# Change of Basis

Any vector space has multiple bases, so the question naturally arises: what are the relationships between bases of a vector space? In the first place, there must be the same number of elements in any basis of a vector space. Then, given two bases of a vector space, there is a way to translate vectors in terms of one basis into terms of the other; this is known as **change of basis**.

Change of basis is a technique applied to finite-dimensional vector spaces in order to rewrite vectors in terms of a different set of basis elements. It is useful for many types of matrix computations in linear algebra and can be viewed as a type of linear transformation.

## Definition

Suppose \(v_1, \, v_2, \, \dots, \, v_n\) is a basis of \(V\) and \(u_1, \, u_2, \, \dots, \, u_n\) is another basis of \(V\). Then, by the definition of basis, there is precisely one way to write each \(v_k\) in terms of \(u_i\)'s. Specifically, there are scalars \(a_{i,j}\) \((\)for integers \(1 \le i,j \le n)\) such that

\[\begin{align*} v_1 &= a_{1,1} u_1 + a_{1,2} u_2 + \dots + a_{1,n} u_n \\ &\ \ \vdots \hspace{1.3cm} \vdots \hspace{1.7cm} \vdots\\ v_n &= a_{n,1} u_1 + a_{n,2} u_2 + \dots + a_{n,n} u_n. \end{align*}\]

Then, there is an \(n \times n\) matrix \(M = (a_{i,j})_{i,j}\) that is known as the **change-of-basis matrix**. \(M\) must be invertible because it must be injective (and it is square), by the definition of basis. Any vector \(v = b_1 v_1 + b_2 v_2 + \dots + b_n v_n\) could then be represented in terms of the \(u_i\)'s by means of direct substitution:

\[ \begin{align*} v &= \begin{pmatrix} v_1 & v_2 & \dots & v_n \end{pmatrix} \begin{pmatrix} a_1 \\ a_2 \\ \vdots \\ a_n \end{pmatrix} \\ &= \begin{pmatrix} u_1 & u_2 & \dots & u_n \end{pmatrix} M \begin{pmatrix} a_1 \\ a_2 \\ \vdots \\ a_n \end{pmatrix}. \end{align*} \]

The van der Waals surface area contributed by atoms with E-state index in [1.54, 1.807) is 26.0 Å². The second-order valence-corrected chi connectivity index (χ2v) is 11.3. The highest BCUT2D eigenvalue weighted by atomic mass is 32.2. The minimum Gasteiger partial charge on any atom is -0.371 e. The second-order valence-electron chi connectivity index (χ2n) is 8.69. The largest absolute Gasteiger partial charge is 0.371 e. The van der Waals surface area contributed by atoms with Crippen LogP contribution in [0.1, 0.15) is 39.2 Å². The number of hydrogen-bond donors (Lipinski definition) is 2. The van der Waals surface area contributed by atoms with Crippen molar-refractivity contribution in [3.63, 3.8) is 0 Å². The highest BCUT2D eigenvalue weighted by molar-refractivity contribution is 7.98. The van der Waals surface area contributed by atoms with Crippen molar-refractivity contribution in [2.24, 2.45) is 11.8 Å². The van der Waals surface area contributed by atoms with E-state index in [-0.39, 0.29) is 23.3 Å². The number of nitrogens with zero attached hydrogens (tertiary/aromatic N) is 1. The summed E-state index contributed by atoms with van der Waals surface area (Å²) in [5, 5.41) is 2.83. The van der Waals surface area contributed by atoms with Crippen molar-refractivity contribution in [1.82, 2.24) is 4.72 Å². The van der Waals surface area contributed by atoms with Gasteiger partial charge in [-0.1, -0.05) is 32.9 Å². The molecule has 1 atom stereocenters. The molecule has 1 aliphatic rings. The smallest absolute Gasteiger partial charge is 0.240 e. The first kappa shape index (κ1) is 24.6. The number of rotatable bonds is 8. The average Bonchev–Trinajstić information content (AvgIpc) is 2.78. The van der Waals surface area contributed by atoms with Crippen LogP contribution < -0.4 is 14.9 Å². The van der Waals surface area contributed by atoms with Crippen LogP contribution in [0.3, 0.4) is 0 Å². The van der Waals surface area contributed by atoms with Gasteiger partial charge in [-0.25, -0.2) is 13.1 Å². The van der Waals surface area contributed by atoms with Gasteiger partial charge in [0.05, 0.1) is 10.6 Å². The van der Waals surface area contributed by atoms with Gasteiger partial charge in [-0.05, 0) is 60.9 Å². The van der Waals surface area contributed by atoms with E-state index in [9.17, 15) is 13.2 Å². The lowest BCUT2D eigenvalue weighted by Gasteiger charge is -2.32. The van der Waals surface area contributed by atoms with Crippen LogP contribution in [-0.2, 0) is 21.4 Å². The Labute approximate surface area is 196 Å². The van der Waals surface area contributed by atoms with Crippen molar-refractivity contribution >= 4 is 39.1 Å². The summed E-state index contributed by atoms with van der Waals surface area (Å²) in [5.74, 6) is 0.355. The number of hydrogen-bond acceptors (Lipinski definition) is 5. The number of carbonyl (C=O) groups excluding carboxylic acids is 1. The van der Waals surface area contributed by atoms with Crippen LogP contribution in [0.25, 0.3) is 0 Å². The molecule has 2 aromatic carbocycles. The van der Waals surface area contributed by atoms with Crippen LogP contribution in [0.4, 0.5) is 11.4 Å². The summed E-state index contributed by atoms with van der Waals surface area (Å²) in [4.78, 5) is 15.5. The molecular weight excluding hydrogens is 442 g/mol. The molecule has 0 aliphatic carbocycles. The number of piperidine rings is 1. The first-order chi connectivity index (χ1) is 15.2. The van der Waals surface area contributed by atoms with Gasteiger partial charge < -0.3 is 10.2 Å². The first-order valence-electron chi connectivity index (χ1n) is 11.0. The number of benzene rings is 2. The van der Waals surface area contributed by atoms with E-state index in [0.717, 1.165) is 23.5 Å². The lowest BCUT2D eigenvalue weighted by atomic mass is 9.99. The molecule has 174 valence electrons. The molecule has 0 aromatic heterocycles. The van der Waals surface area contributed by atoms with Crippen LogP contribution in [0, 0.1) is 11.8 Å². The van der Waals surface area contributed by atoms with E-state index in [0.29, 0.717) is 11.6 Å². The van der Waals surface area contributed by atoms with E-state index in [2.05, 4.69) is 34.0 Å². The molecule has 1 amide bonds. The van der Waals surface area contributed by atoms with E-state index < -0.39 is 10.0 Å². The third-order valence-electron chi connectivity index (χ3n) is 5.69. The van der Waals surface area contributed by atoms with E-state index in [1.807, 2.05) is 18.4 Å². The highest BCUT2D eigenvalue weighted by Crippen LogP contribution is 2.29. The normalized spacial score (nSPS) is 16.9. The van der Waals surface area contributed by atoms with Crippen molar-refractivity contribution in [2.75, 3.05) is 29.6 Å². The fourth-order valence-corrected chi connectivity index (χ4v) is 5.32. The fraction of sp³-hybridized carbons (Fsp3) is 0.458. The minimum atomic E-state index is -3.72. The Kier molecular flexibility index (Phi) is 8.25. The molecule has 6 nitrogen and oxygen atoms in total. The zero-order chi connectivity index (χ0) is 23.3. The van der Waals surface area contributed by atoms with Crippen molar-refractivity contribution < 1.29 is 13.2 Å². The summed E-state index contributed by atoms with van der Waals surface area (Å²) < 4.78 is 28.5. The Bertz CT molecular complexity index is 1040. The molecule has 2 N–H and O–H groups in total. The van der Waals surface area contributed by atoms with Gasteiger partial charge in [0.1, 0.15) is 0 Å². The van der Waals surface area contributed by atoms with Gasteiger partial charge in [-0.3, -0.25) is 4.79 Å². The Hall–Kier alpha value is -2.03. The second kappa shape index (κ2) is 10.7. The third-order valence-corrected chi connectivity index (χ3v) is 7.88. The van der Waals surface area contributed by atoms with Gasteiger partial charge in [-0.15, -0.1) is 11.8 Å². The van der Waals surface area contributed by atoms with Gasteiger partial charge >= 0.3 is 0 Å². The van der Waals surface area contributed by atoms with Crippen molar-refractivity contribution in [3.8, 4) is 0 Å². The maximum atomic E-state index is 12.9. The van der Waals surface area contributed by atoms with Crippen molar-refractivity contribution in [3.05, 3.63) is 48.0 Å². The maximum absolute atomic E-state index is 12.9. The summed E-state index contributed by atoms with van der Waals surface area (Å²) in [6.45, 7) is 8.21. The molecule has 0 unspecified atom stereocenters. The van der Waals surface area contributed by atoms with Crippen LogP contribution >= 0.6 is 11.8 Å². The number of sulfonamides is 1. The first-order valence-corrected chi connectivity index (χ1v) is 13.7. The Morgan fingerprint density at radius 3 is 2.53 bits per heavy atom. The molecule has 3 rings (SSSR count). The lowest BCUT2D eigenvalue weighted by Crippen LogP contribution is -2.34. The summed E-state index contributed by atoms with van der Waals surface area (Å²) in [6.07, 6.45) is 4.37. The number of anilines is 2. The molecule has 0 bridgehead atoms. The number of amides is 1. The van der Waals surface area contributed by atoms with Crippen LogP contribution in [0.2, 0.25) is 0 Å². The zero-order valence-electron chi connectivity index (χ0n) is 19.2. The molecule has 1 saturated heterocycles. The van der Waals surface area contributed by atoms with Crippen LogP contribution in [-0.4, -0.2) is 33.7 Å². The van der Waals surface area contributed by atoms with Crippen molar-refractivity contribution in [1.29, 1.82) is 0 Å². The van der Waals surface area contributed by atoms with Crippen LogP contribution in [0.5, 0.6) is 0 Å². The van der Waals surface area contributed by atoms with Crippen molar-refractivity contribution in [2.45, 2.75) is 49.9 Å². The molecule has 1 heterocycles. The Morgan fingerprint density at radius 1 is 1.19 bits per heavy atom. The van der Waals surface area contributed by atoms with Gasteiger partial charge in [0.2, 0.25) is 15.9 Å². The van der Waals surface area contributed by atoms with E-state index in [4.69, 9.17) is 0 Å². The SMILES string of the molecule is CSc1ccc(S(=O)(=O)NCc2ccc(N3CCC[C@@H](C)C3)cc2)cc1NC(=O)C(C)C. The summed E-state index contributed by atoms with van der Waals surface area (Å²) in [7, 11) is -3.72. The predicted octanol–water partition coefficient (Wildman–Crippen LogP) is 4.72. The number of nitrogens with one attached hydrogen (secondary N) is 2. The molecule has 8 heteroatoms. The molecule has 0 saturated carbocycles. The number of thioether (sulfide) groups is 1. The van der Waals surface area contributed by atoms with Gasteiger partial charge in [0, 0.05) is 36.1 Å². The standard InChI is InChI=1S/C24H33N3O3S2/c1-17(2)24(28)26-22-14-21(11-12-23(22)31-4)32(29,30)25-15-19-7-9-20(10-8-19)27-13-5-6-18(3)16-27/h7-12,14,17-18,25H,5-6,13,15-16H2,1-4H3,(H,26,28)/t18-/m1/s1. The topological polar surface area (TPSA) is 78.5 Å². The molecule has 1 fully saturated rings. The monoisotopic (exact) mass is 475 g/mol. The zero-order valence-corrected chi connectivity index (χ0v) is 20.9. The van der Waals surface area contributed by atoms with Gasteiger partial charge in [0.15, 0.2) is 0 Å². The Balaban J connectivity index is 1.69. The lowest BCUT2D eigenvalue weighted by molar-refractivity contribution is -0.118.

That is, the linear transformation \(T: V \to V\) defined by \(T(v) = Mv\) changes the coordinates from \(v_i\)'s to \(u_i\)'s.

Express the vector \(v = 15\hat{i} - 5\hat{j}\) as a linear combination of the vectors \(\begin{pmatrix} 1 \\ 1 \end{pmatrix}\) and \(\begin{pmatrix} 3 \\ -2 \end{pmatrix}\).

This comes down to finding the scalars \(a\) and \(b\) so that \(\begin{pmatrix} 15 \\ -5 \end{pmatrix} = a\begin{pmatrix} 1 \\ 1 \end{pmatrix} + b\begin{pmatrix} 3 \\ -2 \end{pmatrix},\) which can be written in matrix form as \(\begin{pmatrix} 1 & 3 \\ 1 & -2 \end{pmatrix}\begin{pmatrix} a \\ b \end{pmatrix} = \begin{pmatrix} 15 \\ -5 \end{pmatrix}\). From here, we can use Gauss-Jordan elimination to conclude that \(a = 3\) and \(b = 4\). \(_\square\)

## Rewriting a Linear Transformation

When using coordinates (and therefore matrices) for linear transformations, it is sometimes helpful to consider a linear transformation with a different basis.

Suppose \(T: V \to V\) is a linear transformation with matrix \(N\) in basis \(\mathcal{B}_1 = \{v_1, \, v_2, \, \dots, \, v_n\}\) and \(V\) has another basis \(\mathcal{B}_2 = \{u_1, \, u_2, \, \dots, \, u_n\}\). Then, if \(M\) is the change-of-basis matrix for \(\mathcal{B}_1\) to \(\mathcal{B}_2\) as above, the linear transformation has a different matrix in basis \(\mathcal{B}_2\), namely \[T(u) = MNM^{-1} u.\]

So, some vector \(u \in V\) has a representation with basis \(\mathcal{B}_2\). Then, \(M^{-1}u\) is the same vector whose representation is now with basis \(\mathcal{B}_1\); \(NM^{-1}u\) is the application of \(N\) to a vector expressed in basis \(\mathcal{B}_1\), yielding the output of \(T\) expressed in basis \(\mathcal{B}_1\); and \(MNM^{-1}\) is the output of \(T\) expressed in basis \(\mathcal{B}_2\).